New Scientific Achievements of Iranians

Tuesday, December 4, 2012

Compiled By: Firouzeh Mirrazavi
Deputy Editor of Iran Review

Iranian Duo Wins French Design Award

At a glamorous awards ceremony held recently at the Espace Clacquesin in Paris, the world’s top designers and automotive journalists gathered together to reveal the 2012 Interior Motives Student Design of the Year: ‘Autopool’ by Siavash Jafari Jozani and Mina Kasirifar from the University of Tehran.

At the end of what was a memorable evening, the two Iranian students walked away with one of the most prestigious accolades in the automotive design industry and a cash prize of $5,500, InteriorMotivesAwards reported.

After securing a convincing victory in the hotly-contested Best Conceptual Interior category, Jozani and Kasirifar’s imaginative ‘Autopool’ project went on win the award by almost unanimous vote, garnering praise from the panel of judges for its human-centric proposal for a public transportation system of the future.

Chief Designer of Ford’s Strategic Concept Group David Woodhouse said of the design, “It’s conceptual but it has function. This is very beautiful--very much a thinker’s project.”

Ken Lee, design manager at Nissan Design Europe, added, “The forms are great--very human.”

Centered on the city of Budapest, Autopool offers a safer, more modern alternative to hitchhiking--an activity still prevalent in Hungary.

The user simply takes a seat at one of the stations located throughout the city, dials their destination into the built-in panel and waits to be collected by a suitable vehicle with a shared route.

During boarding, the seat swivels out on an arm from the station and locks in place inside the vehicle according to the layout chosen by the driver. The chairs can be arranged in a facing position for meetings, against the windows when catering for tourists who want to sightsee, or arranged in rows to maximize capacity in mass transit mode.

Launched earlier this year and themed “What Comes Next? Make Your Mark on the Car of Tomorrow”, this year’s contest attracted entries from an incredibly diverse range of schools and nations, including Iran, India, South Korea and Sweden.

The ceremony--presented by acclaimed vehicle designer and former BMW design director, Chris Bangle--was the culmination of a six-month quest to find the most talented student designers studying anywhere in the world.

The event was judged by some of the biggest names in vehicle design, including Volkswagen’s Romulus Rost and Wolfgang Müller-Pietralla, Andreas Stump of Citroën, Peugeot’s Gilles Vidal, Anne Asensio of Dassault Systèmes, Nissan Design Europe’s Bert Dehaes and Ken Lee, David Woodhouse of Ford’s Strategic Concepts Group Design Studio, McLaren’s Frank Stephenson, Bentley’s head of interiors, Robin Page, Jurgen Uedelhoven of Uedelhoven Studios and BASF’s Eva Hofli.

Iran Among 10 Nanotech Pioneering States

Iran ranks among the 10 leading countries of the world in nanotechnology, an Iranian researcher said, adding that the country also ranks first in the Middle-East in the field.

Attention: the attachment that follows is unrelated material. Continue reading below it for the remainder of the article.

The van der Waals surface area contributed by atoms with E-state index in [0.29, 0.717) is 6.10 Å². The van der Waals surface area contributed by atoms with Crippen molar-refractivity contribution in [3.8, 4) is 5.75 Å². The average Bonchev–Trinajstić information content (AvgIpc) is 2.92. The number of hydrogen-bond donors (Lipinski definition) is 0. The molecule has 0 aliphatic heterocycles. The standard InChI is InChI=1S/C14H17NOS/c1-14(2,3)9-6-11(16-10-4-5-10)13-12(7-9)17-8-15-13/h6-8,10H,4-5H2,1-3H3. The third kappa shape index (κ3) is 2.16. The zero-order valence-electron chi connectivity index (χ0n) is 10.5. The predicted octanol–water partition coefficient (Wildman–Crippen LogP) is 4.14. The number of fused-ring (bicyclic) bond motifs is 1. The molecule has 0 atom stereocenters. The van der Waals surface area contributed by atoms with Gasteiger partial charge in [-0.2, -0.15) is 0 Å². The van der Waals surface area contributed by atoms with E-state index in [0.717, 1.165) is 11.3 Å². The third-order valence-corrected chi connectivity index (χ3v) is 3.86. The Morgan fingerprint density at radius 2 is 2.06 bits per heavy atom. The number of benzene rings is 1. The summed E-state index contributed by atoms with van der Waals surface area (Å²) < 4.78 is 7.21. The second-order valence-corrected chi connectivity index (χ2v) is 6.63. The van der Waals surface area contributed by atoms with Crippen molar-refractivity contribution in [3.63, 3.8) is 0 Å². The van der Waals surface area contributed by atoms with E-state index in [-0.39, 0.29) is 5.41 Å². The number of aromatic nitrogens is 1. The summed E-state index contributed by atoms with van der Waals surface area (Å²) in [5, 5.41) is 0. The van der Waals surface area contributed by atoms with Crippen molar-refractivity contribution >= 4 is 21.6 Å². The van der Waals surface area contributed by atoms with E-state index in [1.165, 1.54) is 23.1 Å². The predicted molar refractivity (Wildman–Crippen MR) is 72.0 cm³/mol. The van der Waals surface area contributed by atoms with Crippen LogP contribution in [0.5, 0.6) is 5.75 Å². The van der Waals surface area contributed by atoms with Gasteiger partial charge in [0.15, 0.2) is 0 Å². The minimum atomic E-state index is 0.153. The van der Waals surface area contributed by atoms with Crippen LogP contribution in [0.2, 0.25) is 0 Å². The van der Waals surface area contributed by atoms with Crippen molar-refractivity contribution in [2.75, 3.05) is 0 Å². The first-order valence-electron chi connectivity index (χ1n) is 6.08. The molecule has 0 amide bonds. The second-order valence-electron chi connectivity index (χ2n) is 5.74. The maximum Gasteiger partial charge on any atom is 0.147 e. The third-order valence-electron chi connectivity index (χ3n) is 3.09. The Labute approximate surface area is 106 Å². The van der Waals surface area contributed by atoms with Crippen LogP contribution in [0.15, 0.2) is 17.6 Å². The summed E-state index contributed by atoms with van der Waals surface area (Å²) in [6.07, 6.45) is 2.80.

“Iran is among the 10 superior world countries in nanotechnology and ranks first in the Middle East in the field,” nanotechnology scientist, Zeinab Fereshteh, told Fars News Agency.

She also said Iran ranks 25th in the world for utilizing nanotechnology in different industries and commercializing products.

The nanotechnology growth indicators for Iran marked a high rise in the total number of scientific publications in recent years, as the country jumped two ranks (at the beginning of 2012) to stand 10th in the world. Iran ranked 14th in the same list at the beginning of 2011.

Dr. Ali Mohammad Soltani, the head of Policymaking Workgroup of Iran Nanotechnology Initiative Council (INIC), announced in August that over 3 percent of the world publications on nanotechnology belong to Iranian researchers and scientists.

“More than 3 percent of all published scientific journal articles associated with nanotechnology belong to Iran and that is while the country constitutes only 1 percent of the world’s population,” Soltani said.

“This formulated plan indicates the long-term and panoramic perspective of the Iran’s nanotechnology authorities and according to Iran’s Holistic Scientific Map on Sciences, the country is supposed to possess a 2-percent world share in the production of nanotech-based products,” Dr. Soltani said, referring to the ten-year strategic plan of INIC for nanotechnology.

Soltani noted that Iran has 4,000 nanotechnology specialists, and said, “At present, we are training 1,159 and 3,989 students at PhD and MSc levels, respectively, in different fields of nanotechnology in Iran.”

Iran’s Arash Habibi Awarded at Malaysia Computer Contest

Iranian computer specialist Arash Habibi Lashkari has been awarded at the 2012 national contest of MSC Malaysia Asia Pacific ICT Awards (MSC Malaysia APICTA).

Lashkari’s new design of disposable password (single use password) can provide the computer system to be protected from six popular password attacks.

The best innovations and inventions of the contest have been identified by a jury panel comprising Microsoft engineers and several experts from Malaysia’s Cyber Security Organization.

Lashkari has also won at the 14th Innovation and Technology Exhibition (INATEX 2012) that was recently held from October 3 to 4 in Malaysia.

He received a Bronze Award for the invention/innovation of ‘A robust graphical password for mobile applications’.